The pilot’s voice came over the speakers; “ladies and gentlemen we are landing in Comalapa airport, please ensure to follow the flight crew’s directions and welcome to El Salvador”… I took a deep breath and turned my head as if in slow motion to the window…I saw the beautiful green earth beneath us, checkered into all shades of green and brown that painted the country side with the colours of the ‘milpas‘ or plantations. The plane descended faster, I could feel my body tensing, I could feel the blood rushing from my head as if a white water river, a little lump began to quickly grow inside my throat, I took another deep breath and in the solace of my own personal moment, as the plane landed and simultaneously as the wheels of the plane touched El Salvador, the thoughts echoing in my head began resonating ”oh my god… this is my land… this is where I was born, this is where I belong…my history, my family, my very being…” and the tears began to roll down my cheeks onto my neck and ending their silent journey on my chest. As everyone was too excited, looking out at either side of the airplane no one noticed the overwhelming emotion that overcame me at that moment. The plane had landed, I quickly wiped my tears and composed myself to save face and save myself from having to explain to everyone around me what had overcome me. I smiled and regained my composure.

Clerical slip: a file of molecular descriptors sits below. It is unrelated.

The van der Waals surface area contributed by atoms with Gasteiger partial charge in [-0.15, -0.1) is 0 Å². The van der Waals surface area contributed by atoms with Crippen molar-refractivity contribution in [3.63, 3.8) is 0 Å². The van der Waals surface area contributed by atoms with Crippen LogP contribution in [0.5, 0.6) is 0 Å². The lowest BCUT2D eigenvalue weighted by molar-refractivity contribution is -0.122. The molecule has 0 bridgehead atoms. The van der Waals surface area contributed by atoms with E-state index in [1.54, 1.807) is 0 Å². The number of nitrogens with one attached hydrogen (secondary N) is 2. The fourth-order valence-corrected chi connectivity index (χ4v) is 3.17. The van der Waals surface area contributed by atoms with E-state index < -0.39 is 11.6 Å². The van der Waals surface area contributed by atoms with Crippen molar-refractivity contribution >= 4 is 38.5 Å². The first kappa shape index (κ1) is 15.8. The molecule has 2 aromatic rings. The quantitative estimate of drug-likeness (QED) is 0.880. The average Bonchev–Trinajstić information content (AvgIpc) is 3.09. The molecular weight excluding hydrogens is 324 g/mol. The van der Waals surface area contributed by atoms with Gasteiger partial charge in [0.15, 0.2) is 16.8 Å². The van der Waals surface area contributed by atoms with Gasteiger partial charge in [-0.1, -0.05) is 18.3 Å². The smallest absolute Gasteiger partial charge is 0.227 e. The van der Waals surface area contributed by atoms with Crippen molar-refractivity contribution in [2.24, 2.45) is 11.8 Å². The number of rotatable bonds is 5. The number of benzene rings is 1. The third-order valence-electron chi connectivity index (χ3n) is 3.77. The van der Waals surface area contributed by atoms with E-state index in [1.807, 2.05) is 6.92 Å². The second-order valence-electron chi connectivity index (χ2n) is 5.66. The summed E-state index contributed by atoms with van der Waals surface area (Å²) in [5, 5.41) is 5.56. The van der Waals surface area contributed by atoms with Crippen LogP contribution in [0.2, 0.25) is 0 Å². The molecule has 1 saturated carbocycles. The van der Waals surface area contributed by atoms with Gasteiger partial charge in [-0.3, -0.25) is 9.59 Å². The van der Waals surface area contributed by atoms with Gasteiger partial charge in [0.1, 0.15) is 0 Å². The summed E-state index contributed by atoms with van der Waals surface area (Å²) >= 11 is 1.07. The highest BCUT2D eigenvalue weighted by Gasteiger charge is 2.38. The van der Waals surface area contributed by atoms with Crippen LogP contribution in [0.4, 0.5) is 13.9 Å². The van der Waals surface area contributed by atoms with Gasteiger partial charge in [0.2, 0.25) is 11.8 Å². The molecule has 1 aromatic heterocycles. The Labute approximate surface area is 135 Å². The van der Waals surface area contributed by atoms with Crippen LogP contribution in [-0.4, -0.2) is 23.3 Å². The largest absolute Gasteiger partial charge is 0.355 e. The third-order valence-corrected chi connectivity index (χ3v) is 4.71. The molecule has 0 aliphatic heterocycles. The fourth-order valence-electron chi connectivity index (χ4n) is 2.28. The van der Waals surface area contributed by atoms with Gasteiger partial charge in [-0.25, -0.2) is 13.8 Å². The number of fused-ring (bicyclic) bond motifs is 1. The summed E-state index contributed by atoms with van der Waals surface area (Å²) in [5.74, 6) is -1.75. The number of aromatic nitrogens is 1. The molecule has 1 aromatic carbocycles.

The comedy that belongs to my wonderful birth country, El Salvador, began.